Driving In The Uncertainty Lane

Published on November 18, 2021 by

Driving schools say they are struggling to revive their business due to the pandemic and hefty maintenance costs.

Driving schools in Bangalore say they are struggling to recover from the financial losses incurred during the pandemic. Owners say they are yet to clear salaries for their instructors.

“The business is low. I haven’t paid the school rent and my instructors for five months. We aren’t even earning Rs 1 lakh a month. We are managing somehow,” said Anand Kumar, owner of Anand Motor Driving School.

Owners also say that due to low revenue, they are looking at increasing the price of their courses.

“We are maintaining somehow with a lower staff. With the rise in fuel prices as well, it’s getting very difficult to manage. Obviously, we have to increase the price of our course slightly,” said Syed Imran Ahmed, owner of New Santro Driving School.

Students, on the other hand, complain that the existing cost for such courses isn’t affordable for them and a hike will not be feasible.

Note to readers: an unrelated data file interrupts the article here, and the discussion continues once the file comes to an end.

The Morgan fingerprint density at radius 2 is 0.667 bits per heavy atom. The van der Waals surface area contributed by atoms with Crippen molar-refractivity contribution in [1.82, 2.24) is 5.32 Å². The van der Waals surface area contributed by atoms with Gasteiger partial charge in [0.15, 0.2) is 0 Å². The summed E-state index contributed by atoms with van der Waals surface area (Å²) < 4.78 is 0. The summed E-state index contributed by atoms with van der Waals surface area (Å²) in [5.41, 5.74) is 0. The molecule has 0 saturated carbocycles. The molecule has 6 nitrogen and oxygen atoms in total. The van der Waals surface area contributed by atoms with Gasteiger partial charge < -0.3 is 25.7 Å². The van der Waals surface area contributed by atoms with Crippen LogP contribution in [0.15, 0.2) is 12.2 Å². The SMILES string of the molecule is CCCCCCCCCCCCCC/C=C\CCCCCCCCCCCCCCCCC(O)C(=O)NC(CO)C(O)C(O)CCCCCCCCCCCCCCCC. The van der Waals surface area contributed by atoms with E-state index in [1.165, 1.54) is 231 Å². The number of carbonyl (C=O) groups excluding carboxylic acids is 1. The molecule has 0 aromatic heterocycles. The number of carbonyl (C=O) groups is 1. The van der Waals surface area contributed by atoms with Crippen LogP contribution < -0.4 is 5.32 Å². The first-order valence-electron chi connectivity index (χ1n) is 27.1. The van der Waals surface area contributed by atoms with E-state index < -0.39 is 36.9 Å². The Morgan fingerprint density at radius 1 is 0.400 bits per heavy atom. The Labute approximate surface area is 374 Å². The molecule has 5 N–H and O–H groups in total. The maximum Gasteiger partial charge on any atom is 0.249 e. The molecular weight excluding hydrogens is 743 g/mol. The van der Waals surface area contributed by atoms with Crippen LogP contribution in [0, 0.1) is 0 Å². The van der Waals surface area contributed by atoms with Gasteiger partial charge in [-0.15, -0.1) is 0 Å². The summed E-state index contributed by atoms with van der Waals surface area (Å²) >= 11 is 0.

“It’s becoming quite expensive. They charge Rs 10k for teaching four wheelers and two wheelers which, I feel, is more than necessary. Students can’t afford this price,” said Dikshita Suresh, student at a driving school.

The financial crisis also comes around the time when the Union government has laid down new rules for driving schools, mandating them to have at least one acre of land as infrastructure among other clauses. Driving schools are worried about how they will manage, given their financial conditions.

“I cannot comply with the two acre land requirement. You can’t take two acre land in city area and give training. It requires Rs 20-30crore investment. Even if we make that investment, we will have to charge students Rs 30-50 thousand,” said Babu Mayannagowda, owner of Sree Metro Motor Driving School

Economists say that the informal sector, which comprises industries like driving schools, form a big chunk of the economy. They add that government aid isn’t possible for them due to a lack of data.

“We don’t have clear cut data (on the informal sector). When you formulate policies, we need to have adequate documented information regarding the sector so that it (policies) would be more effective,” said Sampath Sambasivan, Assistant Professor, Department of Economics at SIES College.

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